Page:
Bloomberg Editorial Board Argues Violence Will Soar

AP Photo/Bebeto Matthews

Violence is one of those things that has its place, but usually as a response to someone else being violent. Some dream of a day when man evolves beyond the need for it, but I’ve always thought that was ridiculous. Sure, you can hope for such a thing, but all it takes is one person who remembers what violence is to upset that Utopian apple cart.

Because it’s such a part of us as a species, it’s imperative that good, decent people have the means to meet violence with violence. Otherwise, we stop becoming people and become statistics.

At its core, that’s what NYSRPA vs. Bruen is about. It’s about making sure those law-abiding folks have the means to defend themselves should the need arise outside of their home.

But for the Bloomberg editorial board, it’s something different.

A recent hearing left the impression that the Supreme Court’s conservative majority is inclined to strike down a gun law that’s been on the books for more than 100 years. That would be a grievous error — and would make cities across the nation more dangerous.

The law, passed by New York state at the turn of the last century, says that those who wish to carry a firearm in public must show “proper cause,” or a demonstrated need for personal protection. A lawsuit brought by a state affiliate of the National Rifle Association claims that such a restriction infringes on the Second Amendment’s right to bear arms.

That’s because it does.

More than a decade ago, in District of Columbia v. Heller, the late conservative Justice Antonin Scalia emphasized that there are legitimate public-safety reasons for governments to adopt firearm regulations, including those that govern the public square. “Like most rights,” he wrote for the court, the Second Amendment “is not unlimited.” Indeed, the historic record of gun regulation, including centuries of common law and English and American jurisprudence, allows for regulating firearms in public spaces.

He did. This case is about establishing precisely where those limits lie. For example, requiring a permit may be considered an acceptable limit, but barring people from getting a permit for subjective reasons–such as requiring a “good” reason to get one–may not. Or they may decide permits aren’t acceptable at all.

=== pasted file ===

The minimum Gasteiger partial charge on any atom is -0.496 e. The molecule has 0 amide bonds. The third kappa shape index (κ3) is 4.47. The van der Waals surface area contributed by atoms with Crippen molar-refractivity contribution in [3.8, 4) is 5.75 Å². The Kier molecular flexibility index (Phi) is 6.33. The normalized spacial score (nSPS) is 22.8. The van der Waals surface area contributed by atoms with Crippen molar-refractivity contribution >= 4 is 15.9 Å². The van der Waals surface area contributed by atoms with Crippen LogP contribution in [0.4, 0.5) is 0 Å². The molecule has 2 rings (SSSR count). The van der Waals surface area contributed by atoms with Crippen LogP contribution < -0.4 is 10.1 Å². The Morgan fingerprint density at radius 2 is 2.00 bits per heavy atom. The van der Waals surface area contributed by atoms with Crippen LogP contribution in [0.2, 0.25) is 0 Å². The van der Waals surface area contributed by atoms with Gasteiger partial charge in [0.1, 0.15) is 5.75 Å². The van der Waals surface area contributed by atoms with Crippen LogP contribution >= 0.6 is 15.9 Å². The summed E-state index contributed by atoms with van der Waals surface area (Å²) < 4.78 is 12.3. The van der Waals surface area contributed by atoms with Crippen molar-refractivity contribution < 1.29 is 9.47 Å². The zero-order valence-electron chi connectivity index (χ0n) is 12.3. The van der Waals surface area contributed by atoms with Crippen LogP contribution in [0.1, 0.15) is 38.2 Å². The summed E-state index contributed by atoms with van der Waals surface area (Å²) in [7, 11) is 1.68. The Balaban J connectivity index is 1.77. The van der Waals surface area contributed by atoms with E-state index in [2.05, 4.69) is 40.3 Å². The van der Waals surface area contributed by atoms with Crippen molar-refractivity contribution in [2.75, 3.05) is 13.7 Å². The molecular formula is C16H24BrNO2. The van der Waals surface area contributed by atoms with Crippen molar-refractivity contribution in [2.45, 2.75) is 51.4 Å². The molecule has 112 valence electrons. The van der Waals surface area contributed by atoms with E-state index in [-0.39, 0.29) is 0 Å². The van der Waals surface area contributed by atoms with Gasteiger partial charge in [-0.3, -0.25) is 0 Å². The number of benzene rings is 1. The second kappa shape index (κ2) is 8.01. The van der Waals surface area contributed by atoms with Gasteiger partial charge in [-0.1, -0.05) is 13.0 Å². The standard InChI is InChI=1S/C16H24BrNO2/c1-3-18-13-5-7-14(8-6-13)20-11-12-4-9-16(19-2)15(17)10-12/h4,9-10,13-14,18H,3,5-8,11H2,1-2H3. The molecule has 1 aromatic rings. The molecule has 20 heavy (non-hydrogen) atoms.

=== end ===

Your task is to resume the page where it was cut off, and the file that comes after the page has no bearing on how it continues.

But just because a right isn’t unlimited doesn’t mean any and all restrictions are acceptable, either.

Granted, I always disagreed with this part of Heller, but I’ve long believed Scalia had to include it to get a fifth vote.

The prospect of armed citizens walking down New York City’s crowded sidewalks, and riding its subways and buses, is a disaster waiting to happen. People will feel less safe — and they will be less safe, not only because criminals will be emboldened to carry guns, but because those who legally possess firearms may pull them out during confrontations that might otherwise be settled with words.

**looks at New York City’s violent crime rate**

Uh…criminals are already emboldened to carry guns, you pompous twits! They’ve been carrying them for years.

Besides, it’s not like the Court is really likely to do away with permit requirements anyway. Most of us, myself included, figure the best we’ll see is “shall issue” become the law. That means people will still be subject to background checks before getting a permit. It also means those carrying without a permit will still be committing a crime.

You know, like the criminals the editorial board is freaking out about.

It was especially troubling to hear Justice Samuel Alito suggest that concealed carry should be allowed because of crime on the subways. Any New Yorker who lived through the Bernie Goetz saga knows the danger such sentiment is courting. But it isn’t just victims of muggings who might shoot and kill.